Manchester United Reportedly Unhappy with Jose Mourinho Spending Comments

Christopher Simpson@@CJSimpsonBRFeatured ColumnistJanuary 3, 2018

Manchester United's Portuguese manager Jose Mourinho leaves after the English Premier League football match between Manchester United and Southampton at Old Trafford in Manchester, north west England, on December 30, 2017. / AFP PHOTO / Oli SCARFF / RESTRICTED TO EDITORIAL USE. No use with unauthorized audio, video, data, fixture lists, club/league logos or 'live' services. Online in-match use limited to 75 images, no video emulation. No use in betting, games or single club/league/player publications.  /         (Photo credit should read OLI SCARFF/AFP/Getty Images)
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The powers that be at Manchester United are reportedly unhappy with manager Jose Mourinho because of his comments about the club not spending enough money in the transfer market. 

According to Ian Ladyman in the Daily Mail, the coach is "treading a fine line" with the Red Devils hierarchy, who believe he is hoping to pressure them into further spending despite him splashing out nearly £300 million on players since taking charge in the summer of 2016.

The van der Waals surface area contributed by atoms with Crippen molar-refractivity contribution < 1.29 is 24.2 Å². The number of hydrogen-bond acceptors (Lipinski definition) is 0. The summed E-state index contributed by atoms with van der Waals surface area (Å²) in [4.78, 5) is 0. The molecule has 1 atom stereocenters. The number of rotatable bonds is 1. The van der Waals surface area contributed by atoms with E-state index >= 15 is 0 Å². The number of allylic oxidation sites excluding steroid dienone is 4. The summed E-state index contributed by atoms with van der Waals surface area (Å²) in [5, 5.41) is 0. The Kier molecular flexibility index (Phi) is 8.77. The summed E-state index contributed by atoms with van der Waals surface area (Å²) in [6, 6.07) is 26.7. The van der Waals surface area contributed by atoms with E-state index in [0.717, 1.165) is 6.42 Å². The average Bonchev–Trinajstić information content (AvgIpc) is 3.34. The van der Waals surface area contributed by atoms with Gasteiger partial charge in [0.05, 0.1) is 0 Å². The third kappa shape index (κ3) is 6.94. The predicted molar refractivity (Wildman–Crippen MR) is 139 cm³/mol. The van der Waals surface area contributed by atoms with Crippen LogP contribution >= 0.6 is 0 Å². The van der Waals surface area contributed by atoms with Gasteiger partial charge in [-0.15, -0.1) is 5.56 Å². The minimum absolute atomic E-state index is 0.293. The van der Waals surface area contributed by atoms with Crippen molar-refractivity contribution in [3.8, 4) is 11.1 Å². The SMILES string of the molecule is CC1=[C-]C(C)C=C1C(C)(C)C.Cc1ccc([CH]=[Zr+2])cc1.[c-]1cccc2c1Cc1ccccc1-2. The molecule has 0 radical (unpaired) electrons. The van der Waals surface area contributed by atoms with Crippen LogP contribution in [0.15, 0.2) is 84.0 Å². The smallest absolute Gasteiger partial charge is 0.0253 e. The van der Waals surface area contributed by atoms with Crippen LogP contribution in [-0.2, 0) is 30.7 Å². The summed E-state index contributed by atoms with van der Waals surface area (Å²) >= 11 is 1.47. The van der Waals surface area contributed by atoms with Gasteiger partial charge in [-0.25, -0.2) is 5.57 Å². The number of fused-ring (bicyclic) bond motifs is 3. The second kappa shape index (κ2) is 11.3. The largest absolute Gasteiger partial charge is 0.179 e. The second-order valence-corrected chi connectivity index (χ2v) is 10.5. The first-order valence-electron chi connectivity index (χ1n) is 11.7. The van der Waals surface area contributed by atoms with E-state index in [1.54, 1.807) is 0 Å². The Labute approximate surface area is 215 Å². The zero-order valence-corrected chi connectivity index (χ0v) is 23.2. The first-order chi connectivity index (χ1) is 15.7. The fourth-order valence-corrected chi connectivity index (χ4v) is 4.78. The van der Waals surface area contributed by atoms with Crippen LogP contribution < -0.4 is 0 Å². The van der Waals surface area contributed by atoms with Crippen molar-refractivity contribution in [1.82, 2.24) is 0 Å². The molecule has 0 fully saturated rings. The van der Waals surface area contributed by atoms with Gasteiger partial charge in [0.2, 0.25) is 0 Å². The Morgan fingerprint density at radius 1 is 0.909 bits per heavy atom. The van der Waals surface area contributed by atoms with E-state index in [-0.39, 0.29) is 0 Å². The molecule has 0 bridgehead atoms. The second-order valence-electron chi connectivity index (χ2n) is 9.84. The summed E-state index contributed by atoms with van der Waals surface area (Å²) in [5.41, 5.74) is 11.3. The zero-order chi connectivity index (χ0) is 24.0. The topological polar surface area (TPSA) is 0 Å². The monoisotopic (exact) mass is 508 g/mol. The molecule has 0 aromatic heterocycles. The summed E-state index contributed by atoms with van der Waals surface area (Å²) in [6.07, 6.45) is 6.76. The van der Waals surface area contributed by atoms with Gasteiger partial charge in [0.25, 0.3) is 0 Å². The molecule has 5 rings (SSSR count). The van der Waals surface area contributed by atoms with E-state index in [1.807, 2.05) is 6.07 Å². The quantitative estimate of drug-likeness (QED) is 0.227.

An unnamed but "prominent Old Trafford figurehead" has also privately expressed his belief that much of the speculation linking United with new players emanates from those around Mourinho.

Per Samuel Luckhurst of the Manchester Evening News, Mourinho recently said United are struggling to compete with Manchester City in terms of spending:

The Red Devils are 15 points behind the Sky Blues, who have also scored 19 more goals and shipped three fewer over 22 matches.

City have also splashed a great deal on players since Pep Guardiola took charge at the same time as Mourinho, having recruited the likes of Ederson, Leroy Sane, Bernardo Silva, Kyle Walker, John Stones and a number of others.

Sky Sports pundit Jamie Redknapp believes Guardiola would have been a better choice for United than Mourinho:

Similarly, Jason Burt of the Telegraph believes United are within their rights to want Mourinho to produce football similar to that of Guardiola's City:

The Special One has never been known to do so, though, and the Red Devils will have been well aware of his more pragmatic approach before taking the decision to bring him in.

That's not to say he can't produce exciting football at times, though—United started this season in superb form under him and scored four goals on six separate occasions in August and September.

The two managers' philosophical differences aside, Guardiola is getting much more out of his players than Mourinho, so there's plenty of room for improvement at Old Trafford without having to bring in more new faces.

Nevertheless, such is the gulf in class between the two, United could use some quality additions, and the club must ensure the manager can coax the best out of those that come in.

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